This article originally appeared in the February 2009 IADC Class Actions and Multi-Party Litigation Committee Newsletter.
In this time of economic crisis and challenge to corporate America, more than ever the defeat of class action certification applications is a critical and strategic imperative. While class action legislation has had some impact, the fact of the matter is that class action filings will test corporate legal departments and their defense lawyers over the next several years as plaintiffs' counsel look for new and innovative ways to aggregate claims. For over thirty years, certain dicta in the Supreme Court's decision in Eisen v. Carlisle & Jacquelin, (27) has served as a barrier to considering the substantive factual and legal merits at the class certification stage of the litigation. However, an increasing number of courts have recognized the importance of lifting the veil and examining the merits of the alleged claims during class certification briefing and hearings. This trend, and the policy considerations supporting it, is an essential and important development that brings the judicial gate-keeper function where it belongs in potential "bet-the-company" class action litigation.
Setting the Class Certification Stage
In Eisen, the plaintiff filed suit against several brokerage firms alleging violations of securities and antitrust laws. While plaintiff's potential damages amounted to approximately seventy dollars, he sought to serve as the class representative for millions of similarly situated individuals. After a long, protracted procedural fight, the Second Circuit denied class certification. A secondary issue was which party should bear the cost of providing notice to potential claimants.
The Supreme Court's focus was on whether the plaintiff's claims satisfied the requirements of Rule 23, with the majority of its focus on the notice provisions. The district court had previously conducted a preliminary hearing into the merits and determined that the plaintiff was "more than likely" to prevail on the merits. As a result, the court apportioned ninety percent of the cost of providing notice to the defendants. It was this action of the district court that prompted the Supreme Court to state that "there is nothing in either the language or history of Rule 23 that gives a court any authority to conduct a preliminary inquiry into the merits of a suit in order to determine whether it may be maintained as a class action." (28) The Court based its decision on the principle that the plaintiff should not receive the benefits of class certification until he satisfies the requirements of Rule 23.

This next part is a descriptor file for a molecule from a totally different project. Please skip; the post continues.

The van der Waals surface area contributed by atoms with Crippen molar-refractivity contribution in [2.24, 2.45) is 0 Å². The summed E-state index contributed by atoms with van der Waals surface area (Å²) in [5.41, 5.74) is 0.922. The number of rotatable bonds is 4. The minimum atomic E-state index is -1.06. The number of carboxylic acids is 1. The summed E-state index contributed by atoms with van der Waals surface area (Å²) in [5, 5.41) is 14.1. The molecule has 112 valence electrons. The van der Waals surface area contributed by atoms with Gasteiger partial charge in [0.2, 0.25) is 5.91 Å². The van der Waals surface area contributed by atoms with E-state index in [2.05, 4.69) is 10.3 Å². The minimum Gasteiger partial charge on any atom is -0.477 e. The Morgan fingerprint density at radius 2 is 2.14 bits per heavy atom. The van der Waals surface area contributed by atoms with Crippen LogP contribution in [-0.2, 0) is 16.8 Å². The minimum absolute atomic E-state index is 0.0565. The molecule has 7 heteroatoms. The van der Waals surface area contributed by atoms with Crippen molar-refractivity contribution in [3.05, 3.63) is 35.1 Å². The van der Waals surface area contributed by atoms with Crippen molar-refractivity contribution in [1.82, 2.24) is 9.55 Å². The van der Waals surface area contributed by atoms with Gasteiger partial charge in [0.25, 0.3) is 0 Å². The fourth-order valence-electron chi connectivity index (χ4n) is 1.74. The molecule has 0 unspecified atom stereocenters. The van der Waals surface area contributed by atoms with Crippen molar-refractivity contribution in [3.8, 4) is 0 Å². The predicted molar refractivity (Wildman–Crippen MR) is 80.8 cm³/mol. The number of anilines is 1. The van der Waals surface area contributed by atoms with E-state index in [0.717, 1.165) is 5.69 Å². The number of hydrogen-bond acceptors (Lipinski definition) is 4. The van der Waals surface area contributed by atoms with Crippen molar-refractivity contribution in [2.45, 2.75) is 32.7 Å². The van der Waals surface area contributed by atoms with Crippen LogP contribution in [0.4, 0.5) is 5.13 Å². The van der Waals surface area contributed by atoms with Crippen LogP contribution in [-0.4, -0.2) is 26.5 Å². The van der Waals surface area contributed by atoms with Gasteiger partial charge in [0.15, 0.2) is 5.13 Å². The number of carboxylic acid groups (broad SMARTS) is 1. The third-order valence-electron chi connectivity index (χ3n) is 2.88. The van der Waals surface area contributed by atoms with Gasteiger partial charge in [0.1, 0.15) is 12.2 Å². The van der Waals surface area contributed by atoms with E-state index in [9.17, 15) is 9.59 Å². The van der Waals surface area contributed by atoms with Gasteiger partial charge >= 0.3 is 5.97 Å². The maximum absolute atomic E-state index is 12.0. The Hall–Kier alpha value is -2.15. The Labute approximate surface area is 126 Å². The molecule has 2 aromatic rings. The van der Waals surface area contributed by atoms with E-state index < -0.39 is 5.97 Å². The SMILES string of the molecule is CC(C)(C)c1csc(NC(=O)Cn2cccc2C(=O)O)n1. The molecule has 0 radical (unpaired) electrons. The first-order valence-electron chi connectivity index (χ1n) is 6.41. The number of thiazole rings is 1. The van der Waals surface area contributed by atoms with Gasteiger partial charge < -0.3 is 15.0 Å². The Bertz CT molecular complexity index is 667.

Since the plaintiff repeatedly stated that he would not bear the cost of providing notice under Rule, the Court did not actually need to reach a decision on the certification of the class. Instead, the Court remanded with instructions to dismiss the class as presently defined. Nothing in the Eisen decision actually related to the requirements of Rule 23 (a) or (b). Instead of reading Eisen to reject preliminary inquiries into the merits that are unrelated to the criteria of Rule 23, many courts read Eisen as standing for the proposition that all inquiries into the merits were off limits.
Judicial Focus on the Right Approach
Plaintiffs' counsel regularly argued that courts must accept the allegations as pled and certify the class based on the allegations as long as they met the Rule 23 criteria, and everything else could be resolved at a later time. The problems with this approach were obvious to everyone. The sheer costs associated with the class certification process would lead to settlements in even poor to borderline cases simply because it was cheaper to settle than litigate the case through the merits phase. This trend created much of the...